CNMI intercepts invasive frog

An invasive species of frog native to Puerto Rico was intercepted by Northern Marianas authorities at the airport.

The Department of Land and Natural Resources' Division of Fish and Wildlife said the coqui frog hopped onto a Micronesia Air Cargo Services plane and was detected by a dog detector handler at the weekend.

The frog, which was introduced to Guam and Hawaii in early 2000, has since been contained and preserved in a jar and will be used by the Department for sampling and research.

The coqui frog is marked as invasive species due to the very loud "ko-kee" calls males make at night and the severe effects the species can have on a native ecosystem's insect and bug populations.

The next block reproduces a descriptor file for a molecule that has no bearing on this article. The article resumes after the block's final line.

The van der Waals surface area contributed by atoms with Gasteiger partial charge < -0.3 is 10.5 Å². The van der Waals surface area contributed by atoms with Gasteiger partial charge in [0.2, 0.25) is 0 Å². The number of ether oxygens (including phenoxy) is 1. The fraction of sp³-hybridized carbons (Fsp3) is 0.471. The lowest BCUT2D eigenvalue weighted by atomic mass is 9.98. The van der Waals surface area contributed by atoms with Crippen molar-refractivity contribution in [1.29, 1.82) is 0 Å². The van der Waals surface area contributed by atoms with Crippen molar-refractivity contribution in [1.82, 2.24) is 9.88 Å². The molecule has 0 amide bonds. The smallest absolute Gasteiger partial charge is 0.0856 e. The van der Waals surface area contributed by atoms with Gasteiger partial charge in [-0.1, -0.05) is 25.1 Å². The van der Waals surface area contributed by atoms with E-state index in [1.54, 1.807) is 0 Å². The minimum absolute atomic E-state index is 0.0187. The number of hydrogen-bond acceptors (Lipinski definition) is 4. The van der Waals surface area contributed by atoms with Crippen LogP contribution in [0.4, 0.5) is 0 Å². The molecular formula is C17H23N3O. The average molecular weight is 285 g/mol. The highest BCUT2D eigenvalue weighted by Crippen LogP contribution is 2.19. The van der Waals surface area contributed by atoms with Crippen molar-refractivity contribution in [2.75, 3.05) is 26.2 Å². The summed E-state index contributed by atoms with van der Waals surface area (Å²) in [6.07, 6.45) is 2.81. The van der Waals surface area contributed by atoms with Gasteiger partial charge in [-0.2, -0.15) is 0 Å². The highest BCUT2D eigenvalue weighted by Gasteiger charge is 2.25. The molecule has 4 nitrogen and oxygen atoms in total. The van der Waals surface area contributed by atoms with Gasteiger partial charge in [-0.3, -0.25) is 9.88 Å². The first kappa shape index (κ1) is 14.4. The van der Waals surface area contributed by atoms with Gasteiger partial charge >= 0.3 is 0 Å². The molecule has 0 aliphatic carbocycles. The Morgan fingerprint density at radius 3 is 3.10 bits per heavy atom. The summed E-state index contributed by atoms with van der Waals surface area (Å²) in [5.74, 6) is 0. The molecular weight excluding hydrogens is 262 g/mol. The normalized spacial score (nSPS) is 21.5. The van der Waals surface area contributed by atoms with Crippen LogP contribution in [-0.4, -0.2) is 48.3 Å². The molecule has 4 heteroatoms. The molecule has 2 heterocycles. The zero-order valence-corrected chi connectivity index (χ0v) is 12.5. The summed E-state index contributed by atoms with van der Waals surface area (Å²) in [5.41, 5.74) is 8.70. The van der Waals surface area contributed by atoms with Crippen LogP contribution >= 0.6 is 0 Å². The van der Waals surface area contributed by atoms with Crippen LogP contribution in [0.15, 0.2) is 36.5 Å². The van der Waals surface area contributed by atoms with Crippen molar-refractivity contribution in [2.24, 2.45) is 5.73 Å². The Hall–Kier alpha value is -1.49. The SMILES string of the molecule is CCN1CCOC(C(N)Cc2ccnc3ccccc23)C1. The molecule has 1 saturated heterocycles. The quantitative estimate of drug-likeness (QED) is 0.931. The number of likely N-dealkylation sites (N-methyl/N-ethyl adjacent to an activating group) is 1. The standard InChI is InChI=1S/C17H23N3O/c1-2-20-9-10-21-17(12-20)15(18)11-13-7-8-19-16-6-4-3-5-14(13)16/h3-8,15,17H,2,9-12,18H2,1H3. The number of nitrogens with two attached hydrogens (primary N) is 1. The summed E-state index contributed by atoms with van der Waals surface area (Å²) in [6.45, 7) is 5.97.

The Hawaii Invasive Species Council said the frog has no natural predators or competitors to keep populations in check.

It says the local population has reached 55,000 frogs per hectare in some areas, which is about double the numbers in their native Puerto Rico.

The council said due to a disclosure requirement for real estate transactions, this has resulted in decreased property values in some locations.


Photo SaipanTribune/Joshua Santos  Caption: Invasive species frog captured by authorities in the Northern Marianas